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November 26, 2021 | Allison Karavos

Ten Financial Services Organizations Putting the Environment First – And Why It’s Also Good for Business

If you live in or near the United States, everything in the month of November is Thanksgiving themed. But even if you don’t celebrate U.S. Turkey Day, there’s still a lot to be thankful for as the year 2021 slowly winds down. To help celebrate, we’ve been looking at financial services organizations and fintechs that work to help populations that remain underserved by more traditional institutions, as well as innovative organizations that aim to encourage sustainability and help further the goals of environmental activism. As digital transformation continues to evolve rapidly, financial services organizations have a unique opportunity to shift from a product focus to a more audience-centric one.1 And what do customers want these days? They want to engage with companies that truly match their values – not just as lip-service, but those that really walk-the-walk.

The United Nations has released 17 Sustainable Development Goals (SDG) as a way for institutions of all types to ensure they are making both short and long-term investments in products and services that further sustainable projects. These goals include everything from Clean Water and Clean Energy to Responsible Consumption and Climate Action.2 And consumers are readily looking at the products and services they consume to see how they stack up.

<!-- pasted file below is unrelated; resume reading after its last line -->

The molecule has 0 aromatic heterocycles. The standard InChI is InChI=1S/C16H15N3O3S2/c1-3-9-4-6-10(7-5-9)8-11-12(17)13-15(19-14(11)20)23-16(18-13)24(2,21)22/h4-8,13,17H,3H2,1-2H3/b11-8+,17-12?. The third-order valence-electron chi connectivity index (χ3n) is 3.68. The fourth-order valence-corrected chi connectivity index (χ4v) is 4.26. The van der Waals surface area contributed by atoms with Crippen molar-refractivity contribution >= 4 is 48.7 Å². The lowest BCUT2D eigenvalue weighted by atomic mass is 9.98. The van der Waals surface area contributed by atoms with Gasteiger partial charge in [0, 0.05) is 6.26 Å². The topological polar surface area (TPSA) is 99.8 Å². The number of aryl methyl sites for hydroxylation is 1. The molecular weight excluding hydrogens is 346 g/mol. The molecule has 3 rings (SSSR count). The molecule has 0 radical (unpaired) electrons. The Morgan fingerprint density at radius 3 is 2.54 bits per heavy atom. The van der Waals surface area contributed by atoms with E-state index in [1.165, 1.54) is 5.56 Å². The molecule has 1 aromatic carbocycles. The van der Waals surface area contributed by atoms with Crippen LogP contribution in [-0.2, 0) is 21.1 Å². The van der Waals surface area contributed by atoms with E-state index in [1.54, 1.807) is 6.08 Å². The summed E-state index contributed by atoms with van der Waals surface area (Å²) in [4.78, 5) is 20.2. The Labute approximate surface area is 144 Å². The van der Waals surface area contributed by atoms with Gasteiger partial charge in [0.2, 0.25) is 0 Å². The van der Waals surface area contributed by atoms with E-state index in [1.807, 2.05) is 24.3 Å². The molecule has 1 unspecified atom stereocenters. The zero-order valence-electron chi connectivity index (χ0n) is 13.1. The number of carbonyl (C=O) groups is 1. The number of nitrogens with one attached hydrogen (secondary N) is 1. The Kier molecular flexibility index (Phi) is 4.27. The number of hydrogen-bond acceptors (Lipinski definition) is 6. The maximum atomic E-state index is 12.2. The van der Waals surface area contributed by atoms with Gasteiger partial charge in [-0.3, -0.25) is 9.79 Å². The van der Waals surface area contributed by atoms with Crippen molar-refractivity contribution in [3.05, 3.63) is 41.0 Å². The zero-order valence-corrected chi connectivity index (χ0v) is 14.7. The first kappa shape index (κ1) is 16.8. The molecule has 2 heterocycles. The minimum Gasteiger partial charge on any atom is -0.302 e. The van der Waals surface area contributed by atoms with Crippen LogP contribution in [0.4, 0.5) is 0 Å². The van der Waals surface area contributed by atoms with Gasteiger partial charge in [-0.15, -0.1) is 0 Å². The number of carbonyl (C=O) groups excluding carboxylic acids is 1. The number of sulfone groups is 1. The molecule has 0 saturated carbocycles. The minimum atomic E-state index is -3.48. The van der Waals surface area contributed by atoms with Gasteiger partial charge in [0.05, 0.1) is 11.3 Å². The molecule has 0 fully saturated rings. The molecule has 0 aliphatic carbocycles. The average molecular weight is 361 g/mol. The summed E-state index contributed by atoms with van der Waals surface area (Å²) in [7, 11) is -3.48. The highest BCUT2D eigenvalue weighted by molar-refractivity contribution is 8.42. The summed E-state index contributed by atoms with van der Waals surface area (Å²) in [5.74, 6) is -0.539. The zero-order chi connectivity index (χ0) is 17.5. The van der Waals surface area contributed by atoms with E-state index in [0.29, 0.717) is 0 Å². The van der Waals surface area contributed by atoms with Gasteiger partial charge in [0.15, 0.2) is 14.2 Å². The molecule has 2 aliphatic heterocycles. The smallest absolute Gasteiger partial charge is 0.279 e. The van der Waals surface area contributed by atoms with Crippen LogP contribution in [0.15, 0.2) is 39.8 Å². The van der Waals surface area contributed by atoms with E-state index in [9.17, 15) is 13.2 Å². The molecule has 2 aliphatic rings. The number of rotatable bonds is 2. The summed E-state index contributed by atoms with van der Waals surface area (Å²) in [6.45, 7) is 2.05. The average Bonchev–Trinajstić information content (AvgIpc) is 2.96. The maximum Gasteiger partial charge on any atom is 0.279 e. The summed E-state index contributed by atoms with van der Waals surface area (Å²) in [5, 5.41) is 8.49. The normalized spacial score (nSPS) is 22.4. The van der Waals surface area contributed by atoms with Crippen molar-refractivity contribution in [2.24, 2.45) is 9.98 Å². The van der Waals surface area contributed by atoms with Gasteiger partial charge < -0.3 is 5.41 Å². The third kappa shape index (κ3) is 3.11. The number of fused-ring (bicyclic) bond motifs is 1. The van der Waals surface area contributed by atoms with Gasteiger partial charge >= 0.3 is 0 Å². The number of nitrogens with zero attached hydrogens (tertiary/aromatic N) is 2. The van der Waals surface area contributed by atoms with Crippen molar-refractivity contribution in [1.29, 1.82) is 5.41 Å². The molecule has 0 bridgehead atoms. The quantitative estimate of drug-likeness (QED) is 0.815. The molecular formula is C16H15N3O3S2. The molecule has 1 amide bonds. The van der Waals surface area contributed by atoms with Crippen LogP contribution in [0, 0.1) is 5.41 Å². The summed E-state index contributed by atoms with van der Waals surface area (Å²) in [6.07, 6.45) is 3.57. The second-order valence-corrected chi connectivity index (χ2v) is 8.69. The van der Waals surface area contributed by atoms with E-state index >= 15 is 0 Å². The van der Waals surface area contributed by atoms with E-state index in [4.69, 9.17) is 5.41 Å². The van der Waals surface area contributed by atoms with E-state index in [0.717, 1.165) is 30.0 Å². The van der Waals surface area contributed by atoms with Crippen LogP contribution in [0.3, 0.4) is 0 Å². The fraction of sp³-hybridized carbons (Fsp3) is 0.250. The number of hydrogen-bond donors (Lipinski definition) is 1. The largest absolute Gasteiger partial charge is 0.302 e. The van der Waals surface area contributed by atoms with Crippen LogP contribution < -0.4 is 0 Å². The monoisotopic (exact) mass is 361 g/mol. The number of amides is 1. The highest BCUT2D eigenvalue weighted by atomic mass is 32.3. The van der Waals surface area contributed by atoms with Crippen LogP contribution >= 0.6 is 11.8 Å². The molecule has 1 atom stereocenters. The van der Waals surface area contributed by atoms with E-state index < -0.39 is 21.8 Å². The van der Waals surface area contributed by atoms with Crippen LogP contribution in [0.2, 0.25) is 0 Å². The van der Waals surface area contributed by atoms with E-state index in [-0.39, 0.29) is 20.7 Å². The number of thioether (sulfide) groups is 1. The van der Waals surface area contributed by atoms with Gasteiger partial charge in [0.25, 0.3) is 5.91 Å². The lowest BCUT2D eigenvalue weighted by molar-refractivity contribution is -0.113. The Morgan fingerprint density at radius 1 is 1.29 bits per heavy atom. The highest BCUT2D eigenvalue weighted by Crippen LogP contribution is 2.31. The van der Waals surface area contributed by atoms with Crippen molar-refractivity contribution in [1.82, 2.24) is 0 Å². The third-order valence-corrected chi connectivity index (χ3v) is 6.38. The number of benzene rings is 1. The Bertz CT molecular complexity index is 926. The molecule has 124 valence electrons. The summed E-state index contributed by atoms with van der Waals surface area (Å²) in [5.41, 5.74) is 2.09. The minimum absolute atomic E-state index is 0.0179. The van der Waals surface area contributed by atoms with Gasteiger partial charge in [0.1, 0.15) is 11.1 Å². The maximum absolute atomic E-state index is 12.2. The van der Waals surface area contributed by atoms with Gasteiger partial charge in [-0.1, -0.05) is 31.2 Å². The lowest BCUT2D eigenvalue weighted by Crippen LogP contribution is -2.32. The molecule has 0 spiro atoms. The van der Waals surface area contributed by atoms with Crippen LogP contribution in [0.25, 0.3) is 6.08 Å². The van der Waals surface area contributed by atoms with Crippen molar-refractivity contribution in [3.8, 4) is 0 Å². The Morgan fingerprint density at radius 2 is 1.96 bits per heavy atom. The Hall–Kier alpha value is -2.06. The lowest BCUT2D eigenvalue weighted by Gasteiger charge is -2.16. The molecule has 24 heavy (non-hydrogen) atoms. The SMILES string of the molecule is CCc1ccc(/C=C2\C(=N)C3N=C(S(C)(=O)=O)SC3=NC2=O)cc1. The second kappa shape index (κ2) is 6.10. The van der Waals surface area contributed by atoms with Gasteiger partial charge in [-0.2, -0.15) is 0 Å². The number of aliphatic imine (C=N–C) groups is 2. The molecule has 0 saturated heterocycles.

Check out these ten organizations focused on offering sustainable financial services/products:

  • Ekko: Based in the UK, this climate-friendly debit card, app and finance platform helps consumers fight climate change, just from using their services. For every five transactions using their debit card, Ekko pays for an ocean-bound plastic bottle to be collected, and at every 50 transactions they pay for a tree to be planted. The app allows you to track the impact your purchases have had on the environment and they’ve even created an entire marketplace of sustainable products and services to further the cause.